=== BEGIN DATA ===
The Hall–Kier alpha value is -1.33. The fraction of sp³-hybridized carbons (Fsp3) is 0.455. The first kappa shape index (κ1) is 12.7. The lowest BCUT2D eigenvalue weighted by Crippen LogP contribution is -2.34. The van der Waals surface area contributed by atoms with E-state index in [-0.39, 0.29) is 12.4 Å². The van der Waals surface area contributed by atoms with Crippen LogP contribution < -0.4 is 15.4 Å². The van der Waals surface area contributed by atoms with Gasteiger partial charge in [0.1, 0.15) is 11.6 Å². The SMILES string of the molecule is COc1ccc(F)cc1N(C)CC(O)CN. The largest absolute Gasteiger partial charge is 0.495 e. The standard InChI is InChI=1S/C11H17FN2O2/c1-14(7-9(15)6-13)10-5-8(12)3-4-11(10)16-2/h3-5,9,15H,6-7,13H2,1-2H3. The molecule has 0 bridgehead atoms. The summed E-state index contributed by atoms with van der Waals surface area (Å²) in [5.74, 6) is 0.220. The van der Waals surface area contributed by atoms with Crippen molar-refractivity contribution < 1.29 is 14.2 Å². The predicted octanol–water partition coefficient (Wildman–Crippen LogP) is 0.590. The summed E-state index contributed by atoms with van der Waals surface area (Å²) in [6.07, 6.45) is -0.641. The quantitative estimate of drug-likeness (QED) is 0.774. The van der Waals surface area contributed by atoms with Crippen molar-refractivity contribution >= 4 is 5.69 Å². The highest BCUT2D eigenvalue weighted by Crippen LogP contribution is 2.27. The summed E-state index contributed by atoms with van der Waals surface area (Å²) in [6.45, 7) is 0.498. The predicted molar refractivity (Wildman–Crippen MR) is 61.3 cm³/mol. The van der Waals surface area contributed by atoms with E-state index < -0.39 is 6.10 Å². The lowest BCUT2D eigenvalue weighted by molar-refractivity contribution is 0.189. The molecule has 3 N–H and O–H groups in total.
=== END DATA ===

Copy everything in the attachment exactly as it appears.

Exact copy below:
The Hall–Kier alpha value is -1.33. The fraction of sp³-hybridized carbons (Fsp3) is 0.455. The first kappa shape index (κ1) is 12.7. The lowest BCUT2D eigenvalue weighted by Crippen LogP contribution is -2.34. The van der Waals surface area contributed by atoms with E-state index in [-0.39, 0.29) is 12.4 Å². The van der Waals surface area contributed by atoms with Crippen LogP contribution < -0.4 is 15.4 Å². The van der Waals surface area contributed by atoms with Gasteiger partial charge in [0.1, 0.15) is 11.6 Å². The SMILES string of the molecule is COc1ccc(F)cc1N(C)CC(O)CN. The largest absolute Gasteiger partial charge is 0.495 e. The standard InChI is InChI=1S/C11H17FN2O2/c1-14(7-9(15)6-13)10-5-8(12)3-4-11(10)16-2/h3-5,9,15H,6-7,13H2,1-2H3. The molecule has 0 bridgehead atoms. The summed E-state index contributed by atoms with van der Waals surface area (Å²) in [5.74, 6) is 0.220. The van der Waals surface area contributed by atoms with Crippen molar-refractivity contribution < 1.29 is 14.2 Å². The predicted octanol–water partition coefficient (Wildman–Crippen LogP) is 0.590. The summed E-state index contributed by atoms with van der Waals surface area (Å²) in [6.07, 6.45) is -0.641. The quantitative estimate of drug-likeness (QED) is 0.774. The van der Waals surface area contributed by atoms with Crippen molar-refractivity contribution >= 4 is 5.69 Å². The highest BCUT2D eigenvalue weighted by Crippen LogP contribution is 2.27. The summed E-state index contributed by atoms with van der Waals surface area (Å²) in [6.45, 7) is 0.498. The predicted molar refractivity (Wildman–Crippen MR) is 61.3 cm³/mol. The van der Waals surface area contributed by atoms with E-state index < -0.39 is 6.10 Å². The lowest BCUT2D eigenvalue weighted by molar-refractivity contribution is 0.189. The molecule has 3 N–H and O–H groups in total.